It may not quite have the polish of iOS 4.3, but what it does do is expose your inability to make the iPad 2 your own, unique device.

That's the thing with our iPad, we don't really feel that it's ours - it's Steve's.

If we're going to pay £400 plus for a tablet, we want it to be definitively ours. We want to be able to customise it beyond recognition. We want to be able to install all manner of different live wallpapers, different keyboards, UI modifications etc. And we want it to perform seamlessly no matter how many of these modifications we've made.

We don't want to be told what we can and can't do with it, and what media formats we can and can't play.


So in conclusion, after one month with it, we really hate the iPad 2. We hate it because it imposes limitations on you. It shackles you to iTunes. It's got a crap camera. But most of all we hate it because we just can't help loving it so much.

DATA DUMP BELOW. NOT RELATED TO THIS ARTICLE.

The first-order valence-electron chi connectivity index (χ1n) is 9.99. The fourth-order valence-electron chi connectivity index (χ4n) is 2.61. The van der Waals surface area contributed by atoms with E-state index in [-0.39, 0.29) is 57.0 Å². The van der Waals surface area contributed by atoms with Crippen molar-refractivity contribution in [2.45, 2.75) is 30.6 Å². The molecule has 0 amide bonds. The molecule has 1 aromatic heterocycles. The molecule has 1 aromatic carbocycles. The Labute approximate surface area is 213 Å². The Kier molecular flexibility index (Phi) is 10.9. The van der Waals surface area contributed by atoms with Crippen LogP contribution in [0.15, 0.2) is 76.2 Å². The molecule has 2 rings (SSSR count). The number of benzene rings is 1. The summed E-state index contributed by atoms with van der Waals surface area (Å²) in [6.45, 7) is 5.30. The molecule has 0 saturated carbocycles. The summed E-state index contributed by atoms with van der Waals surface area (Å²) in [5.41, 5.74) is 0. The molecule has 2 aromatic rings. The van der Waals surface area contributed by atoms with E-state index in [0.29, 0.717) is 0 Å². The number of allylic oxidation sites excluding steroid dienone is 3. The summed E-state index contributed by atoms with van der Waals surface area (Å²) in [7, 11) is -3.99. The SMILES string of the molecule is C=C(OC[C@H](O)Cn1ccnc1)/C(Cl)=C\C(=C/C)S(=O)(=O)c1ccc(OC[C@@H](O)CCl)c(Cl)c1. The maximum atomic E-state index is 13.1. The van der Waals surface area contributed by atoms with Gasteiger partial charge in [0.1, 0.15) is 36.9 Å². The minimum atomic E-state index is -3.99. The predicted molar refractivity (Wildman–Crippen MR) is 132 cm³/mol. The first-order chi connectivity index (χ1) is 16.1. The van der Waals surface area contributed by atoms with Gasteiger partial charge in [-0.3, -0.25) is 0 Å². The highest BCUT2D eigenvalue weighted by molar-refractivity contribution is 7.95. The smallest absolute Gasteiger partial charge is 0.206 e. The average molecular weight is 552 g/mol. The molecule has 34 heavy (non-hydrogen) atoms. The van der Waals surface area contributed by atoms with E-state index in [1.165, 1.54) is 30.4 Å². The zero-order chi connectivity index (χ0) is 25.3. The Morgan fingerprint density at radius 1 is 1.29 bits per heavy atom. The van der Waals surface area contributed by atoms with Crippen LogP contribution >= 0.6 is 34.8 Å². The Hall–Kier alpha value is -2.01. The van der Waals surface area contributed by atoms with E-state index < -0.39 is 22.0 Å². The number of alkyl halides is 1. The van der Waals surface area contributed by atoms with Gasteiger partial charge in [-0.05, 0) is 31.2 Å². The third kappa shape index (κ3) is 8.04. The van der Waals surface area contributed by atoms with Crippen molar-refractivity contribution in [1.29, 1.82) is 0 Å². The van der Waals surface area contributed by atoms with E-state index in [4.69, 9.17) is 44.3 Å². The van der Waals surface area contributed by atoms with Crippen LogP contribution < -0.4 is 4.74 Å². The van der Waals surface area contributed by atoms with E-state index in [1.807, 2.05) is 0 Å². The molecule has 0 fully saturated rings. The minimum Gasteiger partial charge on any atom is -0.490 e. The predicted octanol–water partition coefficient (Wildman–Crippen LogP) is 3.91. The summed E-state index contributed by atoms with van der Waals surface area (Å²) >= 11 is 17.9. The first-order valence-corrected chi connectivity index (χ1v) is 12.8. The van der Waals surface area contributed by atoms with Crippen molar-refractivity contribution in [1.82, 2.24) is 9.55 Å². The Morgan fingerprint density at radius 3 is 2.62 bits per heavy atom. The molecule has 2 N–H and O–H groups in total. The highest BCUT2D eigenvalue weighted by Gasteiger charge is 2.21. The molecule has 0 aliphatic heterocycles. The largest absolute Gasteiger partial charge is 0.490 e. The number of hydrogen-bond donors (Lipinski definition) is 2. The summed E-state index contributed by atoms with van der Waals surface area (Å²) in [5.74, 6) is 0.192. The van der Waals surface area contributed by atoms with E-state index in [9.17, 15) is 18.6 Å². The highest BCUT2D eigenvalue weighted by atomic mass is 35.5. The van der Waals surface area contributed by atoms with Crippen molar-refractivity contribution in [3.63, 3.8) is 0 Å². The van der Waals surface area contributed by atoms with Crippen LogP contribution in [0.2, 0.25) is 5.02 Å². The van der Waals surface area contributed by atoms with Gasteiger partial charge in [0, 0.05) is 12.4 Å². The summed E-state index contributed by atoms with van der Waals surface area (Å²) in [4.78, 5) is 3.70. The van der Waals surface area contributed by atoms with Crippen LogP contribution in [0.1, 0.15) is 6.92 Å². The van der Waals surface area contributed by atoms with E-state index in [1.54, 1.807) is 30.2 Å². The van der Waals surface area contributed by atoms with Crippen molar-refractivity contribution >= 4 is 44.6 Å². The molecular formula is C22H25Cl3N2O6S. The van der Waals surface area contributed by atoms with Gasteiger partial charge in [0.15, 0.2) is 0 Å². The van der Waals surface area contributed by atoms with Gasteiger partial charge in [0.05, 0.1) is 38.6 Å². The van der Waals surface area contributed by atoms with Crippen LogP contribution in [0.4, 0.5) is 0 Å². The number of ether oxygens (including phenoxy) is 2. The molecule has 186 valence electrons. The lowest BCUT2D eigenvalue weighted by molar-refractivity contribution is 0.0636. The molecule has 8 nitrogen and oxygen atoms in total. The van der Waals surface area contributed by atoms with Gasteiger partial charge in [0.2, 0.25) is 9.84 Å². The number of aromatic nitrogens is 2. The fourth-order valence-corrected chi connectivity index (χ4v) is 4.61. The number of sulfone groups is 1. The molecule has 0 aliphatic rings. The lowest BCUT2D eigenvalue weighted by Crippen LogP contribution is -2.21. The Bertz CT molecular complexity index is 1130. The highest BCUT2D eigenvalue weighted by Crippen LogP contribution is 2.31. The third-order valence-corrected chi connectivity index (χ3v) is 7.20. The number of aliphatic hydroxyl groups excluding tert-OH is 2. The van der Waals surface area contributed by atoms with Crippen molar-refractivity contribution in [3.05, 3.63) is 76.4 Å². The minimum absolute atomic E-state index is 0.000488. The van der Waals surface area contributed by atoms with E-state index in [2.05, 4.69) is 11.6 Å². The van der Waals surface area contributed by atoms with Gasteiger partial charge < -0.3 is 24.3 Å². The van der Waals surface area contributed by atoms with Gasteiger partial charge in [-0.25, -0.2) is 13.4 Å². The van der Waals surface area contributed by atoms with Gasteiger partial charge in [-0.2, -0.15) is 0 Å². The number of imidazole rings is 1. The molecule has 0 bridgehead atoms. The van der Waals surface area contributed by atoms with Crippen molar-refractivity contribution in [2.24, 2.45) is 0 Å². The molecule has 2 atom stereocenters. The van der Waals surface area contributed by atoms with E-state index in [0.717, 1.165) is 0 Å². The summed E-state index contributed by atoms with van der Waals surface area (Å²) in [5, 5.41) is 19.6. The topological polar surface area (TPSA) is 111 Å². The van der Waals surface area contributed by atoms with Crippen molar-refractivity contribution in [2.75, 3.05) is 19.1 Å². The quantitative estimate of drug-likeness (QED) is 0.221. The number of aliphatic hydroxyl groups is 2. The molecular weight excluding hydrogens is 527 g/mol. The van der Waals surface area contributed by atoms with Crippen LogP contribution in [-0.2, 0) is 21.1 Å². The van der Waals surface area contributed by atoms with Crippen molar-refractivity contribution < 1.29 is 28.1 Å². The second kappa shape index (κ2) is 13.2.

It's the drunk, wife-beating husband of our gadget collection. It loves us and provides for us, while being totally uncompromising in its abusive 'our way or the highway' attitude towards us.

There's absolutely no question that the iPad 2 is the most complete, functional and usable tablet currently on the market. We've tested them all, and it's simply the best. It may be only a small step forward from the original model, but it's still a decent step in the right direction.

At some point, the enormous potential of Android 3.0 is going to bear fruit. But until then, we're just going to continue to allow our cute little kitty to leave dead mice in strange places, leave muddy pawprints on our clean bed sheets and make bad things happen in our noses.

It's worth it because he's just so awesome to have around.



James Rivington

James was part of the TechRadar editorial team for eight years up until 2015 and now works in a senior position for TR's parent company Future. An experienced Content Director with a demonstrated history of working in the media production industry. Skilled in Search Engine Optimization (SEO), E-commerce Optimization, Journalism, Digital Marketing, and Social Media. James can do it all.